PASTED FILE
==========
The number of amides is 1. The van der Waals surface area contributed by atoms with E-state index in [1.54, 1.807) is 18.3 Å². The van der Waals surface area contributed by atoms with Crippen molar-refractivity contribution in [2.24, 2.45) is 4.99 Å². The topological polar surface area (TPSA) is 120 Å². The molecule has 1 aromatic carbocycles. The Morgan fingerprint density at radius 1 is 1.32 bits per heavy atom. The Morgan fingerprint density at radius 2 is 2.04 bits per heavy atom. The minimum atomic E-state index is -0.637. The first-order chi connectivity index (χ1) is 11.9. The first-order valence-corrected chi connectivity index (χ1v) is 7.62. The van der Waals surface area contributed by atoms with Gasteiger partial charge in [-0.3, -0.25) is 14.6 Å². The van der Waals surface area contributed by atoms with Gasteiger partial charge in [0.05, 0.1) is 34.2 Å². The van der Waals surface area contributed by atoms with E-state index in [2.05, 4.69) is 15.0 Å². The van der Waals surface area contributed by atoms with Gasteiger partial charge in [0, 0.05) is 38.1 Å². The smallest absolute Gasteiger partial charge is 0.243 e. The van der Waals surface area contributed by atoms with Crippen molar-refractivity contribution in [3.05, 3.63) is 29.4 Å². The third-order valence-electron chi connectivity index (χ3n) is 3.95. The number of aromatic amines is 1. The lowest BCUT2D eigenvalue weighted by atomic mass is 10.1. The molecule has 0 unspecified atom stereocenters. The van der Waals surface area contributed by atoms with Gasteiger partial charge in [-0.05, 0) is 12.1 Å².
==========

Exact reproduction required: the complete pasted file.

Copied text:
The number of amides is 1. The van der Waals surface area contributed by atoms with E-state index in [1.54, 1.807) is 18.3 Å². The van der Waals surface area contributed by atoms with Crippen molar-refractivity contribution in [2.24, 2.45) is 4.99 Å². The topological polar surface area (TPSA) is 120 Å². The molecule has 1 aromatic carbocycles. The Morgan fingerprint density at radius 1 is 1.32 bits per heavy atom. The Morgan fingerprint density at radius 2 is 2.04 bits per heavy atom. The minimum atomic E-state index is -0.637. The first-order chi connectivity index (χ1) is 11.9. The first-order valence-corrected chi connectivity index (χ1v) is 7.62. The van der Waals surface area contributed by atoms with Gasteiger partial charge in [-0.3, -0.25) is 14.6 Å². The van der Waals surface area contributed by atoms with Gasteiger partial charge in [0.05, 0.1) is 34.2 Å². The van der Waals surface area contributed by atoms with E-state index in [2.05, 4.69) is 15.0 Å². The van der Waals surface area contributed by atoms with Gasteiger partial charge in [0, 0.05) is 38.1 Å². The smallest absolute Gasteiger partial charge is 0.243 e. The van der Waals surface area contributed by atoms with Crippen molar-refractivity contribution in [3.05, 3.63) is 29.4 Å². The third-order valence-electron chi connectivity index (χ3n) is 3.95. The number of aromatic amines is 1. The lowest BCUT2D eigenvalue weighted by atomic mass is 10.1. The molecule has 0 unspecified atom stereocenters. The van der Waals surface area contributed by atoms with Gasteiger partial charge in [-0.05, 0) is 12.1 Å².